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dent's

Proclama

When the Presi- John Russell on the 11th. There is no evidence tion was received of this fact in the archives of the Legation of the by Great Britain.

United States at Loudon, or at the Department of State at Washington. But even if the statement in the notes be correct, still the British Government received, in the afternoon of the 11th of May, 1861, its first complete and official copy of the President's Proclamation, ten days after Lord John Russell had decided to award the rights of belligerency on the ocean to the insurgents, eight days after the subject had been referred to the Law Officers for their opinion, and five days after the decision of Her Majesty's Government upon that opinion had been announced in the House of Commons, as hereinafter set forth.

On the same day on which Lord John Russell wrote Lord Cowley (May 6th) he wrote to Lord Lyons,' calling the United States “the northern portion of the late Union," and reiterating that Her Majesty's Government “cannot question the right of the Southern States to be recognized as a belli-. gerent;" and in the House of Commons, on the same evening, he announced that the Attorney and Solicitor General, the Queen's Advocate, and the Government had come to the conclusion that the Southern Confederacy of America must be treated as a belligerent. On the same evening, Lord Palm

1 Vol. I, pages 36, 37.

1

erston said in the House of Commons, “No one can regret more than I do the intelligence which has been received within the last few days from America ; but at the same time, any one must have been short-sighted and little capable of anticipating the probable course of human events, who had not for a long time foreseen events of a similar character to those we now deplore. From the commencement of this unfortunate quarrel between the two sections of the United States, it was evident that the causes of disunion were too deeply seated to make it possible that separation would not take place, and it was also obvious that passions were so roused on both sides as to make it highly improbable that such separation could take place without a contest.”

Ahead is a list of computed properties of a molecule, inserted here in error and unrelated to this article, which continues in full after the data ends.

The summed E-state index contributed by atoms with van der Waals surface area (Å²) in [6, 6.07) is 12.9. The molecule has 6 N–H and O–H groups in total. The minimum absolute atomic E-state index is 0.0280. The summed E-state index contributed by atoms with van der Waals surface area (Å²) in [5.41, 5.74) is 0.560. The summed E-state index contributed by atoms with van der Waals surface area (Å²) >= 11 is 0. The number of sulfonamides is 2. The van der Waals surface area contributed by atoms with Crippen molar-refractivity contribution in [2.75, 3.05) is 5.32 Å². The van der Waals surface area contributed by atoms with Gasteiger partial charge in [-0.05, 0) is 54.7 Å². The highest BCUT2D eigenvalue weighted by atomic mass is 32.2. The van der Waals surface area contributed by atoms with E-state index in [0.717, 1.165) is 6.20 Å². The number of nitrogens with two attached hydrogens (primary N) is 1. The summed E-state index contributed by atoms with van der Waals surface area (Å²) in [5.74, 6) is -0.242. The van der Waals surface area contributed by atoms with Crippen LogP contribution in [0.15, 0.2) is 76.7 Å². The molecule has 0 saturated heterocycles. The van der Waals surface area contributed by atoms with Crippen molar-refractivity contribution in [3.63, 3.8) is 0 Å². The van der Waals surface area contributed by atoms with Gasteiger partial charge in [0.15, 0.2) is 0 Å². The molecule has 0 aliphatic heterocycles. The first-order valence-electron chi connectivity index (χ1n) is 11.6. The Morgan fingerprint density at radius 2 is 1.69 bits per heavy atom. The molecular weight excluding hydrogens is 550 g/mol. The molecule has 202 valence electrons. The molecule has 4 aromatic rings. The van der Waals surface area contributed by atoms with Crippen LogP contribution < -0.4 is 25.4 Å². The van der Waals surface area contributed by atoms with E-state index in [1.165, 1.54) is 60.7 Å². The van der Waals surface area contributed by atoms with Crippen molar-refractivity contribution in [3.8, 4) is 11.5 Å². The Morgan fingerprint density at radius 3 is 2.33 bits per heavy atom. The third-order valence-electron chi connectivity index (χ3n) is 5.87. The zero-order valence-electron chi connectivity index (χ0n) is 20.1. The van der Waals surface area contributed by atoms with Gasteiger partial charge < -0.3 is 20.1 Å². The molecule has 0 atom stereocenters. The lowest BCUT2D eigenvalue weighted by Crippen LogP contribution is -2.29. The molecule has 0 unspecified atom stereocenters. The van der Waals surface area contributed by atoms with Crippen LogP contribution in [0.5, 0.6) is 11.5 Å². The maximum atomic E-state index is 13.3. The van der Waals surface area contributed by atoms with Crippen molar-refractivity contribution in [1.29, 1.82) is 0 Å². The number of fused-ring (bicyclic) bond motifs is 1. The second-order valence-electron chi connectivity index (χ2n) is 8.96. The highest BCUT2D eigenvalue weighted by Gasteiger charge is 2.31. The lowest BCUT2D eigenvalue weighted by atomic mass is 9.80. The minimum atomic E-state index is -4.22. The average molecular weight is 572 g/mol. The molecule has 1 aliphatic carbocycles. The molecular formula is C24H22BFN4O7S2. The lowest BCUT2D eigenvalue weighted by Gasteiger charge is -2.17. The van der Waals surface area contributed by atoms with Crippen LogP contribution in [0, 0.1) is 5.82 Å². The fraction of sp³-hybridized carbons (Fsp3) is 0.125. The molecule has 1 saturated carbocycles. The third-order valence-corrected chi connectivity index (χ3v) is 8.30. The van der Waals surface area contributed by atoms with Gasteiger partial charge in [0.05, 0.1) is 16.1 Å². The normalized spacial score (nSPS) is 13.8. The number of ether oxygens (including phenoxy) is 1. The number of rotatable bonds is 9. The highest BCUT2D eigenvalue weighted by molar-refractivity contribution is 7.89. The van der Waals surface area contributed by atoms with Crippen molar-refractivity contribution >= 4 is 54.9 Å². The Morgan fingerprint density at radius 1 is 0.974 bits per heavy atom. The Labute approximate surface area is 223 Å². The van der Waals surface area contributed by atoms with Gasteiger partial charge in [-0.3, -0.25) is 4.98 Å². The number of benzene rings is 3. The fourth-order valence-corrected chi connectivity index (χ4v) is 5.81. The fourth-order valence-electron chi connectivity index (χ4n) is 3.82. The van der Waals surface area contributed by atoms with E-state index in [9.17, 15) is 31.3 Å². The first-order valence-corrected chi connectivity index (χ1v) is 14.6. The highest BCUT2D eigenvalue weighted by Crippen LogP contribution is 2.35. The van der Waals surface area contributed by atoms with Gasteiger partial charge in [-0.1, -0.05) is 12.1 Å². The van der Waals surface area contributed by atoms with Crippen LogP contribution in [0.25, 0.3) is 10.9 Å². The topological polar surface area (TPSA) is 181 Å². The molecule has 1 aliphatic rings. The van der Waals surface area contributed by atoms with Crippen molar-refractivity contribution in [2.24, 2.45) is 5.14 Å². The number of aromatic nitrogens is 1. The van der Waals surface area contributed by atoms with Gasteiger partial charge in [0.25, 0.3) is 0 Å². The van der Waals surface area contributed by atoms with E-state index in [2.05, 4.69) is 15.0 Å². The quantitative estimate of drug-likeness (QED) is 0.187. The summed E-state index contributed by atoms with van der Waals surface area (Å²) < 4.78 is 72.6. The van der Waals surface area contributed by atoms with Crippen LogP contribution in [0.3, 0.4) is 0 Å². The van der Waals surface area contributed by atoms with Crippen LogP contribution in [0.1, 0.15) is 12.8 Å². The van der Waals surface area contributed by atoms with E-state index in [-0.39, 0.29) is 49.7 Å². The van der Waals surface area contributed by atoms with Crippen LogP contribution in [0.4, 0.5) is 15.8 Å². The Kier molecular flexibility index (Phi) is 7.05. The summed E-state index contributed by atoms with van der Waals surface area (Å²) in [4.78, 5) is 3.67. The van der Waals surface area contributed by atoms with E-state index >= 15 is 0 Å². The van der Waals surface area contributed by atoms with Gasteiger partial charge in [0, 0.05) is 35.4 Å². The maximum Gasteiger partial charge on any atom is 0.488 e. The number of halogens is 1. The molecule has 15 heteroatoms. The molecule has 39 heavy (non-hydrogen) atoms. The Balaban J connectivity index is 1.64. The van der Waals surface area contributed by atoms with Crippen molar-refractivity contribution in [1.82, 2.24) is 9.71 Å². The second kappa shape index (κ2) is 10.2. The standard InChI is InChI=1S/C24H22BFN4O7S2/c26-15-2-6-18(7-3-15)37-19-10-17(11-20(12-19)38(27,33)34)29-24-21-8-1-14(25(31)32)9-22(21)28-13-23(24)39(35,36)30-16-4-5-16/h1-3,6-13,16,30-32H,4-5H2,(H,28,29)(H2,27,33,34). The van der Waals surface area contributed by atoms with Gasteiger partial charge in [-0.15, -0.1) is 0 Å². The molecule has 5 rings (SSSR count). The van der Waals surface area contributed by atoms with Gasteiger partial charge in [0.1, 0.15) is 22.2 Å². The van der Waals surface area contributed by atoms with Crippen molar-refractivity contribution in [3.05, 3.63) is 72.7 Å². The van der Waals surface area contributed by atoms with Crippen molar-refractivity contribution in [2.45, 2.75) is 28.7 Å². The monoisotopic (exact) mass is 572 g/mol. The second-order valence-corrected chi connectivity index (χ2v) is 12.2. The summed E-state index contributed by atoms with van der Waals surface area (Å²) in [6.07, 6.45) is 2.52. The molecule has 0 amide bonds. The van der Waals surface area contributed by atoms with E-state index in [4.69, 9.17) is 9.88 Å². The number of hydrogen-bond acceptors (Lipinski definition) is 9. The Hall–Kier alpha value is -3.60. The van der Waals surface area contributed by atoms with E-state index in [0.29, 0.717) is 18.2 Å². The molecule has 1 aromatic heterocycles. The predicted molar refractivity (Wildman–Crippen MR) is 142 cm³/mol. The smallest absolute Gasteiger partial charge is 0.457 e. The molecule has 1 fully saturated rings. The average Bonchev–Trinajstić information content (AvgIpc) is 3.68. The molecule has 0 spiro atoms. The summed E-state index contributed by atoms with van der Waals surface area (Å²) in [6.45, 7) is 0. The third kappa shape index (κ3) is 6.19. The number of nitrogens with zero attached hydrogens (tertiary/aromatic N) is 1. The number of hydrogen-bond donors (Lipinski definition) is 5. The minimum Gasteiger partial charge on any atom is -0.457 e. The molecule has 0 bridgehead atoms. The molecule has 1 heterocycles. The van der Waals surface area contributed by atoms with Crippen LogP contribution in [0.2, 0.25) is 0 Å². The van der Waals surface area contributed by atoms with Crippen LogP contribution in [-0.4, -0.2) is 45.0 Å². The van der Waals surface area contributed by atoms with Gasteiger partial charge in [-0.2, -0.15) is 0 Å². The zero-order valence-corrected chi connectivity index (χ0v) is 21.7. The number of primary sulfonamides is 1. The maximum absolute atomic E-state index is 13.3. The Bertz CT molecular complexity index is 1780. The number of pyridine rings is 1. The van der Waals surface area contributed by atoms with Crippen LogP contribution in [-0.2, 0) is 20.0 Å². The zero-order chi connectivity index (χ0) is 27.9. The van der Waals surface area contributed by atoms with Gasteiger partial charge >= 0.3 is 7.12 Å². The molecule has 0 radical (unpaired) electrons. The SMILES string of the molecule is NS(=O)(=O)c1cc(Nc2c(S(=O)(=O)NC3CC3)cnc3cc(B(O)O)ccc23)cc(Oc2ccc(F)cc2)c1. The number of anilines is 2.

A question was asked in the House of Com- Effect of recog: mons on the 7th of May, the next evening, as war. to the extent of the belligerent rights at sea which would be acquired by the South, to which Lord Palmerston declined to make answer until the Government should be in a condition, after consulting its legal advisers, to make some distinct communication on the subject.”

On the 9th of May, Sir George Lewis an

nition of a state of nition of a state of war.

1 Hansard's Debates, 30 series, Vol. CLXII, pages 1622–23. 2 Vol. IV, page 484.

Effect of recognounced that a proclamation would be issued,

stating “the general effect of the common and statute law on the matter;" and on the 10th, Lord Granville' repeated the declaration in the House of Lords. In the discussion there it was assumed by all the speakers that the insurgent Government might lawfully issue letters of marque.

It is believed by the United States that it was well known to Her Majesty's Government during all this time, that Mr. Adams was about to arrive with instruction from the new administration, and that he came possessed of its most confidential views on these important questions. On the 2d May Mr. Dallas wrote Mr. Seward thus: “The solicitude felt by Lord John Russell as to the effect of certain measures represented as likely to be adopted by the President, induced him to request me to call at his private residence yesterday.